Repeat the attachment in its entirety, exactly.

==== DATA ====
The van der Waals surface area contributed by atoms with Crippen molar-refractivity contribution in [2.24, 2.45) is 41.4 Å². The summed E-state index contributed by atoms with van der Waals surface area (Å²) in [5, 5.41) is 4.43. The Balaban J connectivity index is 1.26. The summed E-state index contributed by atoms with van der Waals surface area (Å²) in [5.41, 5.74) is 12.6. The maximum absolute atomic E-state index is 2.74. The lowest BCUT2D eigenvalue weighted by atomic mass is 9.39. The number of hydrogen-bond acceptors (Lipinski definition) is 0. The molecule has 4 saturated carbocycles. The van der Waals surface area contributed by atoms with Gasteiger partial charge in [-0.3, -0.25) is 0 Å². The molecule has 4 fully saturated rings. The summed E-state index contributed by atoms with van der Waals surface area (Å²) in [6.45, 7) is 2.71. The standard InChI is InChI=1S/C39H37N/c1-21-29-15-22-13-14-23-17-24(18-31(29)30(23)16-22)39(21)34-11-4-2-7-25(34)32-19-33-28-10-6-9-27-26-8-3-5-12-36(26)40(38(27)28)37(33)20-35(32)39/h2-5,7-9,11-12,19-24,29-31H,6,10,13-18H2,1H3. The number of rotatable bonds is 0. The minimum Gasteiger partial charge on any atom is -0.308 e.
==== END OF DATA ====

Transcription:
The van der Waals surface area contributed by atoms with Crippen molar-refractivity contribution in [2.24, 2.45) is 41.4 Å². The summed E-state index contributed by atoms with van der Waals surface area (Å²) in [5, 5.41) is 4.43. The Balaban J connectivity index is 1.26. The summed E-state index contributed by atoms with van der Waals surface area (Å²) in [5.41, 5.74) is 12.6. The maximum absolute atomic E-state index is 2.74. The lowest BCUT2D eigenvalue weighted by atomic mass is 9.39. The number of hydrogen-bond acceptors (Lipinski definition) is 0. The molecule has 4 saturated carbocycles. The van der Waals surface area contributed by atoms with Gasteiger partial charge in [-0.3, -0.25) is 0 Å². The molecule has 4 fully saturated rings. The summed E-state index contributed by atoms with van der Waals surface area (Å²) in [6.45, 7) is 2.71. The standard InChI is InChI=1S/C39H37N/c1-21-29-15-22-13-14-23-17-24(18-31(29)30(23)16-22)39(21)34-11-4-2-7-25(34)32-19-33-28-10-6-9-27-26-8-3-5-12-36(26)40(38(27)28)37(33)20-35(32)39/h2-5,7-9,11-12,19-24,29-31H,6,10,13-18H2,1H3. The number of rotatable bonds is 0. The minimum Gasteiger partial charge on any atom is -0.308 e.